Accessibility is a common topic on the DesignHammer site. Usually, our content related to accessibility is heavily oriented around website development and the evolution of legislation over time; but despite our biased preference for accessible web design, it is important to note that most of these accessibility guidelines also overlap with content that is shared on social media.
With all of the updates tech companies are making to their websites and products to account for digital accessibility (see recent Reader’s Corner article: The Last of Us part II is the Most Accessible Video Game Ever), many marketers falsely believe this means their social media content has also been adjusted by the platform and therefore they shouldn’t have to worry about making accessible content themselves; which is a very incorrect assumption. In her recent Social Media Examiner article (shared above), Corinna Keefe provides an excellent tutorial for marketers who want to stay inclusive to users with disabilities and take the initiative to create content on social media that is accessible to all.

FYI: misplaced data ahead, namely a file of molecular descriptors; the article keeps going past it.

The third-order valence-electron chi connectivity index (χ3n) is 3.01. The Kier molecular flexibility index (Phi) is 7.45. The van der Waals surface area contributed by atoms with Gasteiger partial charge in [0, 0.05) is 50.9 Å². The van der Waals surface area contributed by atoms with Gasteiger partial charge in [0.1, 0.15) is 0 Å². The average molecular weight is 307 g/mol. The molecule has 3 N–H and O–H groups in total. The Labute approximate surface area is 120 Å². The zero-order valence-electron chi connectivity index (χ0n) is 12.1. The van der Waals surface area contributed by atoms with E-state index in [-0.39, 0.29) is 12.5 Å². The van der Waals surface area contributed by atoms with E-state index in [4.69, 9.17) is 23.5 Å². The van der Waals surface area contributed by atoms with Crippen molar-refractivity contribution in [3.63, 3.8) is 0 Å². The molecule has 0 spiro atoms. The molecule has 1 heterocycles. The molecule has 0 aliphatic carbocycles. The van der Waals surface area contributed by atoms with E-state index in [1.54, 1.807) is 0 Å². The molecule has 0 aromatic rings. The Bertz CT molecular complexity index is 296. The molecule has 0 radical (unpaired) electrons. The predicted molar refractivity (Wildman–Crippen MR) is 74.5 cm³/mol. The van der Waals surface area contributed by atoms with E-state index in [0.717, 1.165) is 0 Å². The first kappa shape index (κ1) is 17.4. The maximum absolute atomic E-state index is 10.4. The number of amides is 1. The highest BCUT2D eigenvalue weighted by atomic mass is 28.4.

Her article breaks down all the accessibility basics that should be on your radar if you are a content marketer. Her suggestions on how to design accessible content for social media is split out by content-type, which includes:
Not only does she break each content-type down into easily digestible chunks, but she also includes the importance of and significance of keeping each of these content-types accessible in the first place.
And why is it important?
There are more than 60 million United States citizens living with a disability that negatively impacts their ability to use technology. This statistic accounts for those who are hearing and/or vision-impaired, have limited mobility, or possess a cognitive disability. That’s a huge number of people (including potential consumers) that marketers may not be reaching if their content hasn’t been properly adapted to meet the unique needs of the digitally disabled community. There are a lot of accessibility guidelines, and adapting content to meet the recommended WCAG (Web Content Accessibility Guidelines) isn’t fun, but it is still important for social media marketers to consider if they want to optimize their reach; plus, doing so supports inclusivity and helps disabled users who are struggling to effectively navigate the web every day.
In related news, the UK government has released infographics for individuals, designers, and content marketers, on how to design for people with different kinds of disabilities. I have included a few of them here. You can find and download the full PDF by clicking this link.
Designing for Users with Anxiety